Father of Sandy Hook victim faces criminal charges

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Neil Heslin

Neil Heslin, father of Sandy Hook Elementary School shooting victim Jesse Lewis, holds picture of himself with his son while testifying before US Senate Judiciary Committee hearing on 2013 Assault Weapons Ban, Washington, DC. (AP Photo)

MILFORD, Conn. (AP) — A man whose 6-year-old son was among those killed in the Newtown, Conn., elementary school massacre was scheduled to appear in Connecticut Superior Court Wednesday on larceny and other charges.

Neil Heslin, who has lobbied Congress and the Connecticut legislature for increased gun control in the wake of the shooting, had five separate cases listed on the docket in Milford Superior Court.

The News-Times of Danbury reports Heslin faces charges that date back to July 2011, three of which involve allegations he issued bad checks to purchase building materials for his construction company.

The two other cases involve checks on closed accounts that Heslin allegedly used to pay for just over $1,000 worth of home heating oil in June 2012 and a check for $102.35 worth of repairs to his vehicle at an Ansonia tire shop six months earlier, the newspaper reported.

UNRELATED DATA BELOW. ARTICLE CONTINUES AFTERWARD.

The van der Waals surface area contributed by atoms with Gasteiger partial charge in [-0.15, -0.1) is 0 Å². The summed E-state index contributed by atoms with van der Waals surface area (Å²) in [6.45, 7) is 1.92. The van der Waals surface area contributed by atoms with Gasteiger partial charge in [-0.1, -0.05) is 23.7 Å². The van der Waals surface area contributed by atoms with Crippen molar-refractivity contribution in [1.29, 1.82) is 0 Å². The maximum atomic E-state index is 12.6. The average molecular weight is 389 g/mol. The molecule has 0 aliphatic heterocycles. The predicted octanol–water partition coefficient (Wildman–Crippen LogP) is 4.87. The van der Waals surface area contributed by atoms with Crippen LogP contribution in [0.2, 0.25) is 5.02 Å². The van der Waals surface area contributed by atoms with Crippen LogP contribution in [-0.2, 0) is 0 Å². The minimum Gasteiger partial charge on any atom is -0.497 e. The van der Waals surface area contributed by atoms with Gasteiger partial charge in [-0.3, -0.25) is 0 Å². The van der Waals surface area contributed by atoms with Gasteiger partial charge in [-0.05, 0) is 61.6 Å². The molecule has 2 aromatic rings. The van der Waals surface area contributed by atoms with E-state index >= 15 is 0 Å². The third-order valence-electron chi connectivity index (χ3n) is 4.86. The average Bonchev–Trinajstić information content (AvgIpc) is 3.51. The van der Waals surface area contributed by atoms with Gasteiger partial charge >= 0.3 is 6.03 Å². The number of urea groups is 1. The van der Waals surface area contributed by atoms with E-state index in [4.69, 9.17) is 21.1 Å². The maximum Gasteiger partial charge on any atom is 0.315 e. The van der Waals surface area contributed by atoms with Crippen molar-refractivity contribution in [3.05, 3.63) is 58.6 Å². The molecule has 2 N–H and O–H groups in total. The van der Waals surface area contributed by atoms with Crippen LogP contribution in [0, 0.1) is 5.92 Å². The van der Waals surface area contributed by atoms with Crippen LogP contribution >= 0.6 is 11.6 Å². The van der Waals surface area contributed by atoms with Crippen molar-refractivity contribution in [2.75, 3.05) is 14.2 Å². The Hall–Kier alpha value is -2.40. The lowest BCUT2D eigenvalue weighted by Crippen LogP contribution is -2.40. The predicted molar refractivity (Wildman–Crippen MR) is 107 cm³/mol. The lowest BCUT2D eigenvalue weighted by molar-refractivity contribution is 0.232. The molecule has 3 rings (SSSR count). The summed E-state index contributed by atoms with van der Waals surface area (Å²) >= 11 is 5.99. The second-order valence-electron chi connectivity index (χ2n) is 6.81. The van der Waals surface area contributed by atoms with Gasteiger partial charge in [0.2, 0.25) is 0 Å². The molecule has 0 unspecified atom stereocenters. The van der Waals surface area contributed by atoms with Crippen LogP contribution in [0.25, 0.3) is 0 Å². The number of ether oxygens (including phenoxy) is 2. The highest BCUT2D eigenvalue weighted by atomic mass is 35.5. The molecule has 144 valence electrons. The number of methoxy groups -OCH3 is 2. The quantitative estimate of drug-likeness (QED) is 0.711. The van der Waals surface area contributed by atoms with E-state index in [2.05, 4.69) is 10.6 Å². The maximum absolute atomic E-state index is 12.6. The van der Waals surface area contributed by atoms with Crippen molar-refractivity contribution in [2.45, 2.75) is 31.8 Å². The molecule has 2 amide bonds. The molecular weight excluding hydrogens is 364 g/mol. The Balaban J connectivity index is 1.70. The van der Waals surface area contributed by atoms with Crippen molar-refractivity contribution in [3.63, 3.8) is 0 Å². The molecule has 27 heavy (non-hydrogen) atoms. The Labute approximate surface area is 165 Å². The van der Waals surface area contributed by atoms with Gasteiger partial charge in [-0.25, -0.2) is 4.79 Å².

Heslin, who has pleaded not guilty to all the charges, referred questions about the case to his attorneys, who did not immediately return calls seeking comment.

Heslin’s son, Jesse Lewis, was among 26 people shot to death inside Sandy Hook Elementary School on Dec. 14.

Since then, Heslin has been among the most visible of the Sandy Hook parents lobbying for gun restrictions, including an appearance in Washington that apparently resulted in him missing a recent court date.

Superior Court Judge Frank Iannotti has ordered Heslin to explain Wednesday why he was not in court on April 15.

Heslin was part of a contingent from Newtown that was meeting with U.S. senators that week, asking them to pass legislation that would have included universal background checks for gun purchases.

Heslin was asked by the News-Times if he thought his legal troubles might undermine his advocacy efforts.

“I never gave it much thought. I guess you can look at it either way,” he told the newspaper. “If there’s something to talk about, people are going to talk about it, good or bad, no matter what.”

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